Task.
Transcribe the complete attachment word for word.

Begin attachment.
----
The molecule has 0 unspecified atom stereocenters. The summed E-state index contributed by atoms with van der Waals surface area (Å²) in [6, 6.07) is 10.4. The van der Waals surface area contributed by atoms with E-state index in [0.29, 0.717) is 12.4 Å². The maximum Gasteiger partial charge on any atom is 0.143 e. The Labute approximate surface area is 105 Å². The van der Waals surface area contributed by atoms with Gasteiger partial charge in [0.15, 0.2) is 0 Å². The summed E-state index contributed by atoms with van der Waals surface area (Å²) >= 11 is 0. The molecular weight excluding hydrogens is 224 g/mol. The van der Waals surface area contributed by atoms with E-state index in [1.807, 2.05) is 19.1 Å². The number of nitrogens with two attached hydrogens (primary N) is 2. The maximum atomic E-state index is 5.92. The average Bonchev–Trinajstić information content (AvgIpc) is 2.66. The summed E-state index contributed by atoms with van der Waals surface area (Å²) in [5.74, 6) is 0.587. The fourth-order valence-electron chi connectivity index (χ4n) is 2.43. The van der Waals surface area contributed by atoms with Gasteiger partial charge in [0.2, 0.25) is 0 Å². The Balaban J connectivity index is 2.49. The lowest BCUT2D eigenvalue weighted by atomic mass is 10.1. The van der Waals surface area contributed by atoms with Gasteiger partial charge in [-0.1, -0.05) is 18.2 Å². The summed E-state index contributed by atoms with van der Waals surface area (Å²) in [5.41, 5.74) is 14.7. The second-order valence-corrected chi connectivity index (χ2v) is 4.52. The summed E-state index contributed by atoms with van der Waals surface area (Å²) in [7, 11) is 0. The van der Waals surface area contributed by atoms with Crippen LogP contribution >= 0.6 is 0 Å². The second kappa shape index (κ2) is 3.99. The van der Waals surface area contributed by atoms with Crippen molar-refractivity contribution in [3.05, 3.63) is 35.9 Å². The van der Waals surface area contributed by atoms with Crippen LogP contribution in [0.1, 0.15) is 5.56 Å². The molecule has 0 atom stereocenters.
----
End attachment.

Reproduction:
The molecule has 0 unspecified atom stereocenters. The summed E-state index contributed by atoms with van der Waals surface area (Å²) in [6, 6.07) is 10.4. The van der Waals surface area contributed by atoms with E-state index in [0.29, 0.717) is 12.4 Å². The maximum Gasteiger partial charge on any atom is 0.143 e. The Labute approximate surface area is 105 Å². The van der Waals surface area contributed by atoms with Gasteiger partial charge in [0.15, 0.2) is 0 Å². The summed E-state index contributed by atoms with van der Waals surface area (Å²) >= 11 is 0. The molecular weight excluding hydrogens is 224 g/mol. The van der Waals surface area contributed by atoms with E-state index in [1.807, 2.05) is 19.1 Å². The number of nitrogens with two attached hydrogens (primary N) is 2. The maximum atomic E-state index is 5.92. The average Bonchev–Trinajstić information content (AvgIpc) is 2.66. The summed E-state index contributed by atoms with van der Waals surface area (Å²) in [5.74, 6) is 0.587. The fourth-order valence-electron chi connectivity index (χ4n) is 2.43. The van der Waals surface area contributed by atoms with Gasteiger partial charge in [0.2, 0.25) is 0 Å². The Balaban J connectivity index is 2.49. The lowest BCUT2D eigenvalue weighted by atomic mass is 10.1. The van der Waals surface area contributed by atoms with Gasteiger partial charge in [-0.1, -0.05) is 18.2 Å². The summed E-state index contributed by atoms with van der Waals surface area (Å²) in [5.41, 5.74) is 14.7. The second-order valence-corrected chi connectivity index (χ2v) is 4.52. The summed E-state index contributed by atoms with van der Waals surface area (Å²) in [7, 11) is 0. The van der Waals surface area contributed by atoms with Crippen LogP contribution >= 0.6 is 0 Å². The second kappa shape index (κ2) is 3.99. The van der Waals surface area contributed by atoms with Crippen molar-refractivity contribution in [3.05, 3.63) is 35.9 Å². The van der Waals surface area contributed by atoms with Crippen LogP contribution in [0.1, 0.15) is 5.56 Å². The molecule has 0 atom stereocenters.